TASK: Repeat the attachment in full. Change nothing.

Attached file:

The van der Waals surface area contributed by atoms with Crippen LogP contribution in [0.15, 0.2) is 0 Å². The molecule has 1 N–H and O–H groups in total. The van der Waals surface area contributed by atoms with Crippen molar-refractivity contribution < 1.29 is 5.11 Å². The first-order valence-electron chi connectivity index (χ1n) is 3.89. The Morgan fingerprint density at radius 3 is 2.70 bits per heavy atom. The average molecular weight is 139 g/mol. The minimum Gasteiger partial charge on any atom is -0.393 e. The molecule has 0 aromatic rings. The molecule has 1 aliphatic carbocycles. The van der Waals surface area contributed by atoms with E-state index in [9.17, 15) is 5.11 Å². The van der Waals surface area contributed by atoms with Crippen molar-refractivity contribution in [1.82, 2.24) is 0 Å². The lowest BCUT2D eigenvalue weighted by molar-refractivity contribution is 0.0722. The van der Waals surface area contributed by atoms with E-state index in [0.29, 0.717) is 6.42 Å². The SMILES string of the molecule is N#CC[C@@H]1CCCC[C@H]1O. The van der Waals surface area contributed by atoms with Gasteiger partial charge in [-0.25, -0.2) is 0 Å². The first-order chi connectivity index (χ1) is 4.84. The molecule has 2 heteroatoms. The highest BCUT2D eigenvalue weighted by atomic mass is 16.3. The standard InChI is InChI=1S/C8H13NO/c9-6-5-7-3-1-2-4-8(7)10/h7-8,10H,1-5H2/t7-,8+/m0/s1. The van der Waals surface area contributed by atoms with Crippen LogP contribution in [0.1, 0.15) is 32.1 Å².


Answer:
The van der Waals surface area contributed by atoms with Crippen LogP contribution in [0.15, 0.2) is 0 Å². The molecule has 1 N–H and O–H groups in total. The van der Waals surface area contributed by atoms with Crippen molar-refractivity contribution < 1.29 is 5.11 Å². The first-order valence-electron chi connectivity index (χ1n) is 3.89. The Morgan fingerprint density at radius 3 is 2.70 bits per heavy atom. The average molecular weight is 139 g/mol. The minimum Gasteiger partial charge on any atom is -0.393 e. The molecule has 0 aromatic rings. The molecule has 1 aliphatic carbocycles. The van der Waals surface area contributed by atoms with E-state index in [9.17, 15) is 5.11 Å². The van der Waals surface area contributed by atoms with Crippen molar-refractivity contribution in [1.82, 2.24) is 0 Å². The lowest BCUT2D eigenvalue weighted by molar-refractivity contribution is 0.0722. The van der Waals surface area contributed by atoms with E-state index in [0.29, 0.717) is 6.42 Å². The SMILES string of the molecule is N#CC[C@@H]1CCCC[C@H]1O. The van der Waals surface area contributed by atoms with Gasteiger partial charge in [-0.25, -0.2) is 0 Å². The first-order chi connectivity index (χ1) is 4.84. The molecule has 2 heteroatoms. The highest BCUT2D eigenvalue weighted by atomic mass is 16.3. The standard InChI is InChI=1S/C8H13NO/c9-6-5-7-3-1-2-4-8(7)10/h7-8,10H,1-5H2/t7-,8+/m0/s1. The van der Waals surface area contributed by atoms with Crippen LogP contribution in [0.1, 0.15) is 32.1 Å².